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Feed-forward and feed-backward amplification model from cochlear cytoarchitecture: an interspecies comparison.

ABSTRACT: The high sensitivity and wide bandwidth of mammalian hearing are thought to derive from an active process involving the somatic and hair-bundle motility of the thousands of outer hair cells uniquely found in mammalian cochleae. To better understand this, a biophysical three-dimensional cochlear fluid model was developed for gerbil, chinchilla, cat, and human, featuring an active "push-pull" cochlear amplifier mechanism based on the cytoarchitecture of the organ of Corti and using the time-averaged Lagrangian method. Cochlear responses are simulated and compared with in vivo physiological measurements for the basilar membrane (BM) velocity, V(BM), frequency tuning of the BM vibration, and Q?? values representing the sharpness of the cochlear tuning curves. The V(BM) simulation results for gerbil and chinchilla are consistent with in vivo cochlea measurements. Simulated mechanical tuning curves based on maintaining a constant V(BM) value agree with neural-tuning threshold measurements better than those based on a constant displacement value, which implies that the inner hair cells are more sensitive to V(BM) than to BM displacement. The Q?? values of the V(BM) tuning curve agree well with those of cochlear neurons across species, and appear to be related in part to the width of the basilar membrane.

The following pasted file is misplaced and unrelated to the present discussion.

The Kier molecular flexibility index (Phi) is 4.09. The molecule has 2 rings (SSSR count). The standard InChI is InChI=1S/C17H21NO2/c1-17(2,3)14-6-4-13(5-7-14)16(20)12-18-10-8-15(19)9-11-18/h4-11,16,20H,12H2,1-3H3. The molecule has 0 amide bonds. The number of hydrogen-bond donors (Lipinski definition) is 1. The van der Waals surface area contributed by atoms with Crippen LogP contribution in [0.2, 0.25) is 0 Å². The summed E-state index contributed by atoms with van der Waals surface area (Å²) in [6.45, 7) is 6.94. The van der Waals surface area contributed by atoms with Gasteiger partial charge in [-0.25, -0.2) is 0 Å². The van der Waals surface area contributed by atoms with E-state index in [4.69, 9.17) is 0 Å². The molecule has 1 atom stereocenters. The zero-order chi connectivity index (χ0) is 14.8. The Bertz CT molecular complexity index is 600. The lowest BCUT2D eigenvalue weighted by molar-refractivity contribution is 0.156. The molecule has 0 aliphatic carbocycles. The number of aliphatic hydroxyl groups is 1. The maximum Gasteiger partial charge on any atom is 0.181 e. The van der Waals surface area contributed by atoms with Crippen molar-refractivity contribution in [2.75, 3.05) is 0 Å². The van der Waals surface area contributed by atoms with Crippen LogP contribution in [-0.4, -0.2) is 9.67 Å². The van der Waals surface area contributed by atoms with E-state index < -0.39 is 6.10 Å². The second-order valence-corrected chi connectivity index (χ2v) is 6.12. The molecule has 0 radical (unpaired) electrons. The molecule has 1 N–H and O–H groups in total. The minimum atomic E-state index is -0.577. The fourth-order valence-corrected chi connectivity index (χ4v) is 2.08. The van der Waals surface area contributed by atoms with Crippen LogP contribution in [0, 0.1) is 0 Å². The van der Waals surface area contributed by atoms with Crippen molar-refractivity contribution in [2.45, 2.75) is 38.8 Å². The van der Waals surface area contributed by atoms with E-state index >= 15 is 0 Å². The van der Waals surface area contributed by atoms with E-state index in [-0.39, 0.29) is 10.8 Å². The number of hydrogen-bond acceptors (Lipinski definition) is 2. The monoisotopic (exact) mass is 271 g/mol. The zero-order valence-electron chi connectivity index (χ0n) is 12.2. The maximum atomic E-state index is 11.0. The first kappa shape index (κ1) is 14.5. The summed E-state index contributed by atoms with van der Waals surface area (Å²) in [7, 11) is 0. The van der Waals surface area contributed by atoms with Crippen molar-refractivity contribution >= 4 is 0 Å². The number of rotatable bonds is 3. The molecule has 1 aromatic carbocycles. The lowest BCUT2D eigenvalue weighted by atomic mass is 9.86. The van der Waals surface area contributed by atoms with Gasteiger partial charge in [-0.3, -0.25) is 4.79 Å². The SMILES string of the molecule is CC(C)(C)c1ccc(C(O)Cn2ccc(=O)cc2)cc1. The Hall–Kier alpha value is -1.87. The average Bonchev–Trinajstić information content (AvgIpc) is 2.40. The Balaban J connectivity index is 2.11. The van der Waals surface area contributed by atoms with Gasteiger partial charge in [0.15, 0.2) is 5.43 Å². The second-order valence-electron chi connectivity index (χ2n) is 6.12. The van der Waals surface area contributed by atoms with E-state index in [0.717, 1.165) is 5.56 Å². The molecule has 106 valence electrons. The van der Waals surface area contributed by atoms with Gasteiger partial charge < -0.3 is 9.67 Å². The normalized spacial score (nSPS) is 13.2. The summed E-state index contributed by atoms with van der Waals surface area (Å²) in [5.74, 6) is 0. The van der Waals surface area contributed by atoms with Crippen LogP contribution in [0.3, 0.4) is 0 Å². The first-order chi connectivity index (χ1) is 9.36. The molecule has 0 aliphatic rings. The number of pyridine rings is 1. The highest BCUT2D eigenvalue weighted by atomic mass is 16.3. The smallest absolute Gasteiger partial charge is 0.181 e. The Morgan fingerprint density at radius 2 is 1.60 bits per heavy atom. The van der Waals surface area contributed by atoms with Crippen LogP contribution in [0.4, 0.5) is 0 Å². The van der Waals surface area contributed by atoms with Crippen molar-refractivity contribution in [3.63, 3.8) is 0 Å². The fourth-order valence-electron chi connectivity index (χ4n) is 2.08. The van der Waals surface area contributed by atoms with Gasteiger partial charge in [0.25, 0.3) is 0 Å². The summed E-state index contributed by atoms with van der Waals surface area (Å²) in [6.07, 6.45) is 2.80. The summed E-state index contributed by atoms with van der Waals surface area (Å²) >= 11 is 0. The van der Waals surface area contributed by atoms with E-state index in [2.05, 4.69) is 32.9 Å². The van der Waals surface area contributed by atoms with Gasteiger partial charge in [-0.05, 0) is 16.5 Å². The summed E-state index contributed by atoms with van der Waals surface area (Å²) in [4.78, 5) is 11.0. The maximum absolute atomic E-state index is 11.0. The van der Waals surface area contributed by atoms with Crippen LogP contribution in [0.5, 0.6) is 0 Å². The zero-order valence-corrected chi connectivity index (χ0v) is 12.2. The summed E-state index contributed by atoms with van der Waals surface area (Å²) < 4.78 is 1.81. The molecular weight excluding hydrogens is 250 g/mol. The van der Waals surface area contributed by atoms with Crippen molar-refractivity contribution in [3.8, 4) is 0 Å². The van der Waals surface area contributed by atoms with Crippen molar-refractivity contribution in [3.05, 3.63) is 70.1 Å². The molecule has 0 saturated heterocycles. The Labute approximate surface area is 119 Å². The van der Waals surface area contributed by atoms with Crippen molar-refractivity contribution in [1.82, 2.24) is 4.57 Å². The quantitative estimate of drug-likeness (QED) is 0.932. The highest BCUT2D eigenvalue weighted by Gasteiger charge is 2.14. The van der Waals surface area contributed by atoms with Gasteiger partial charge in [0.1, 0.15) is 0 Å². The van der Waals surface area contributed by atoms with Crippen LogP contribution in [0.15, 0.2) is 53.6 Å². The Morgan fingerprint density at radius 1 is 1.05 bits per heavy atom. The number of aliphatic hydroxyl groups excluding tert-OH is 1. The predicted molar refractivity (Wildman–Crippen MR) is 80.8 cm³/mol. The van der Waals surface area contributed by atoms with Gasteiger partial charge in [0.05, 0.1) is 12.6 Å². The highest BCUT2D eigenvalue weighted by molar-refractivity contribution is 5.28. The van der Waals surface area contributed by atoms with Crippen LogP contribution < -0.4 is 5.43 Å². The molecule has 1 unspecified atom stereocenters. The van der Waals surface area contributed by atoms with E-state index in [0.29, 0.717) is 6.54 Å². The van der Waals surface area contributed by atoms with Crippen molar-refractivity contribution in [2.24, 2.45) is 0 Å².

PROVIDER: S-EPMC3010833 | BioStudies | 2011-01-01T00:00:00Z

REPOSITORIES: biostudies

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